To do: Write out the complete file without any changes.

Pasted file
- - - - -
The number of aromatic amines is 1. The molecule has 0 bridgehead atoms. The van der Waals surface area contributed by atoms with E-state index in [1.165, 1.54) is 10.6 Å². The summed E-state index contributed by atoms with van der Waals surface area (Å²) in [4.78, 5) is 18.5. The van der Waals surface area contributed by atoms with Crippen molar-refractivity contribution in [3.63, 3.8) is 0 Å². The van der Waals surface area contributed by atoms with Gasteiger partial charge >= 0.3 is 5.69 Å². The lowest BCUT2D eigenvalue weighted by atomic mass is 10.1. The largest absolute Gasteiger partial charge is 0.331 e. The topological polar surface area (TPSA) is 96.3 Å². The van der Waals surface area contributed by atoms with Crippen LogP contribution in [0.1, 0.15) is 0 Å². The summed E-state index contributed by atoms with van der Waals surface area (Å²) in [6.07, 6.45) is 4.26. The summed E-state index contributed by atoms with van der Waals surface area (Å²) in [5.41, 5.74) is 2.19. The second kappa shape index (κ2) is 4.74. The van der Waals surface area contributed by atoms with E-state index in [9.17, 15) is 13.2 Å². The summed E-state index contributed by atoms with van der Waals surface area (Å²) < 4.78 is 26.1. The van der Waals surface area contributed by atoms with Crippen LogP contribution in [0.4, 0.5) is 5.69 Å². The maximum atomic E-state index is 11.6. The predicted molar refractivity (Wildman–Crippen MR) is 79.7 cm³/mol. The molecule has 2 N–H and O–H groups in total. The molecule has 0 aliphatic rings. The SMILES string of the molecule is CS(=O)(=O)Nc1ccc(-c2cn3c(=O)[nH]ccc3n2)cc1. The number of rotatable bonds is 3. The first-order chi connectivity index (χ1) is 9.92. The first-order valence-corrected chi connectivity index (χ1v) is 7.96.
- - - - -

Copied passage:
The number of aromatic amines is 1. The molecule has 0 bridgehead atoms. The van der Waals surface area contributed by atoms with E-state index in [1.165, 1.54) is 10.6 Å². The summed E-state index contributed by atoms with van der Waals surface area (Å²) in [4.78, 5) is 18.5. The van der Waals surface area contributed by atoms with Crippen molar-refractivity contribution in [3.63, 3.8) is 0 Å². The van der Waals surface area contributed by atoms with Gasteiger partial charge >= 0.3 is 5.69 Å². The lowest BCUT2D eigenvalue weighted by atomic mass is 10.1. The largest absolute Gasteiger partial charge is 0.331 e. The topological polar surface area (TPSA) is 96.3 Å². The van der Waals surface area contributed by atoms with Crippen LogP contribution in [0.1, 0.15) is 0 Å². The summed E-state index contributed by atoms with van der Waals surface area (Å²) in [6.07, 6.45) is 4.26. The summed E-state index contributed by atoms with van der Waals surface area (Å²) in [5.41, 5.74) is 2.19. The second kappa shape index (κ2) is 4.74. The van der Waals surface area contributed by atoms with E-state index in [9.17, 15) is 13.2 Å². The summed E-state index contributed by atoms with van der Waals surface area (Å²) < 4.78 is 26.1. The van der Waals surface area contributed by atoms with Crippen LogP contribution in [0.4, 0.5) is 5.69 Å². The maximum atomic E-state index is 11.6. The predicted molar refractivity (Wildman–Crippen MR) is 79.7 cm³/mol. The molecule has 2 N–H and O–H groups in total. The molecule has 0 aliphatic rings. The SMILES string of the molecule is CS(=O)(=O)Nc1ccc(-c2cn3c(=O)[nH]ccc3n2)cc1. The number of rotatable bonds is 3. The first-order chi connectivity index (χ1) is 9.92. The first-order valence-corrected chi connectivity index (χ1v) is 7.96.